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Author Topic: good card, crappy board = what performance? (precise specs included)  (Read 638 times)
Desolator
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July 15, 2011, 07:27:56 PM
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I had this Nvidia GTS450 in my old socket 939 based board and the framerate in most games wasn't real good.  Now I built this i5-2400 socket 1155 based system to replace it and moved the card over to it and tada, 60FPS in every game with even higher settings than in my old system.  So apparently the board affects the GPU performance to some extent.

Now, who knows how badly the original x16 slot (not 2.0 or 2.1) and DDR1 and an IDE hard drive and a relatively limited processor by today's standards affected game performance though.

So that's great but I want to get a Radeon HD 5830 for obvious reasons.  It can't go in this i5 computer though cuz I'm gaming on it all the time and it makes my room really hot. The only spare system I have that would be reasonably fast is a piece of crap emachines I got for $110 at the pawn shop with a 17" LCD monitor as a mandatory part of the package.  I actually just needed the monitor for a customer so I bought the whole package and sold the monitor for $70. So what's in this (now) $40 computer you ask?  An Intel E210882 board (that's printed on the board but CPU-Z says it's model D945GCL) and an Intel socket 775 3.0GHz Pentium D with 4MB L2 cache and 800MHz fsb, i945 chipset, 4 GB of DDR2-6400, and a copy of Vista 32 bit Tongue  So it's not bad but it's bad enough I don't want to sell it to a customer (I sell and repair comps btw).

So that radeon card under perfect conditions in a killer i7 machine is supposed to get 280-300MH/s.  How low do you guys think that lovely Vista emachines system described above would drop that rate if I put the HD 5830 in it?  I assume it's somewhere between like 5% and holy crap so hopefully someone's tried something similar and has some ballpark numbers Tongue
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cliffhopper
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July 15, 2011, 07:36:25 PM
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The bottleneck is going to be in the graphics card drivers and the GPU chip itself, mining is taking like 1% cpu on my i7 right now.

It'd probably be worth your while to install ubuntu on it and NOT load a GUI, that way all the GPU will be dedicated to mining.
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July 15, 2011, 07:43:44 PM
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That's not a bad idea but since these are screwey one-off OEM parts (welcome to e-machines!) there probably won't be many drivers available for the rest of it.  Not that I'd need sound but I need networking.  But since I just got done reloadeding Vista onto it, I could just terminate explorer.exe while the miner is running.  Either way, the screen saver and Aero are getting turned off, and about 100 other things that aren't relevant to a mining system.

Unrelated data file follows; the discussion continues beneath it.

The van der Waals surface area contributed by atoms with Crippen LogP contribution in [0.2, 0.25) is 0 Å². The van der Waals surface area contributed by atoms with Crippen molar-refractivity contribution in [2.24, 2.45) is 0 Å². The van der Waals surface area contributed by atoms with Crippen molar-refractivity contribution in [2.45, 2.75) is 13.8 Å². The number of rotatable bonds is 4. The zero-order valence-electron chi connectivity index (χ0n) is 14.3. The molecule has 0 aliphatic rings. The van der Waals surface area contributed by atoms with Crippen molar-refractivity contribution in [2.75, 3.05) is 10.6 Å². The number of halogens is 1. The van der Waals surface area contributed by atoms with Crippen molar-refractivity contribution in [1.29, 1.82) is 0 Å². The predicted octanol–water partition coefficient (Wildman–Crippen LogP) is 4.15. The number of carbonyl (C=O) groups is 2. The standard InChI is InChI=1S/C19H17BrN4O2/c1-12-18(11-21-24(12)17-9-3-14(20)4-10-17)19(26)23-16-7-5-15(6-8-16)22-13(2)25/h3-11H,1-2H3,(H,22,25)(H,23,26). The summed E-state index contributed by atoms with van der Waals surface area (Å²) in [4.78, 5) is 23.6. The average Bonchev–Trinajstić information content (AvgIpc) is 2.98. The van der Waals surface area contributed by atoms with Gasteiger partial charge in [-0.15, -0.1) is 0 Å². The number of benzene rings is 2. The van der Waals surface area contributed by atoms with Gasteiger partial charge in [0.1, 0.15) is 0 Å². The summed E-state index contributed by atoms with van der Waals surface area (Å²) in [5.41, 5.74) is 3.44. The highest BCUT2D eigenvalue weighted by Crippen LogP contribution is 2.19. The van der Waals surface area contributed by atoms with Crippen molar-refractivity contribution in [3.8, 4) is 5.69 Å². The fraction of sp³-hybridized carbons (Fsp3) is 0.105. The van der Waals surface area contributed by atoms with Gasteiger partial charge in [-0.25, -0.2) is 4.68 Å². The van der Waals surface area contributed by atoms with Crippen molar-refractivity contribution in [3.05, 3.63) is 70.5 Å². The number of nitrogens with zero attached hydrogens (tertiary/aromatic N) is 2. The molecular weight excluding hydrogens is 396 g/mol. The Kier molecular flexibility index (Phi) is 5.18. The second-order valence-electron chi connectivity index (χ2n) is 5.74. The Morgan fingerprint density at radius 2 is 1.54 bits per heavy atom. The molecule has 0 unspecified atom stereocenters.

The main concern I had about a non-GPU bottleneck between the system seen in the benchmark and the system I have is the PCI-E controller.  I had heard a while ago that intel or AMD or someone was planning to put the PCI-E controller on the CPU as well as the CPU cores and the GPU.  Did they actually get around to doing that in the sandy bridge based i series procs?  Cuz I have a feeling that would make a biiiiiiiiiiiig difference.
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July 15, 2011, 07:46:51 PM
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oh and one single review on newegg of this card actually helped.  It stated he's using a single card and it's an AMD Athlon II X4 system (dunno if it's AM2+ or AM3) and after overclocking it, he got it to 260MH/s, which is significantly lower than the person who tested it on an i7 system.
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July 15, 2011, 07:47:12 PM
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Not likely going to be an issue for bitcoin mining. The amount of bandwidth used is very small compared to a game so even an old crappy PCIe x1 slot would do fine. I believe that's why people can use extender/splitters to connect like 16 cards to one mainboard. A game also needs a lot more "smarts" hence the CPU is a bottleneck there.

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July 15, 2011, 08:18:05 PM
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ohhhhhh I didn't even think about total bandwidth from the results of the hash calculations compared to pixel related data Tongue that makes perfect sense!

*digital hug*

Sweet, I'm totally ordering it.
macharborguy
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July 16, 2011, 05:35:30 AM
 #7

My motherboard is one of those weird ones that has two x16 PCIe slots, but one operates at x4 speed if it is in crossfire mode, yet both cards still perform the same hashrates.

You can even buy PCIe 1x splitters that turn a single x1 slot into two or four x1 slots.  Just notch the connector on those split-off x1 slots, toss some x16 cards into them and they will perform just the same as if they were in the x16 slots.

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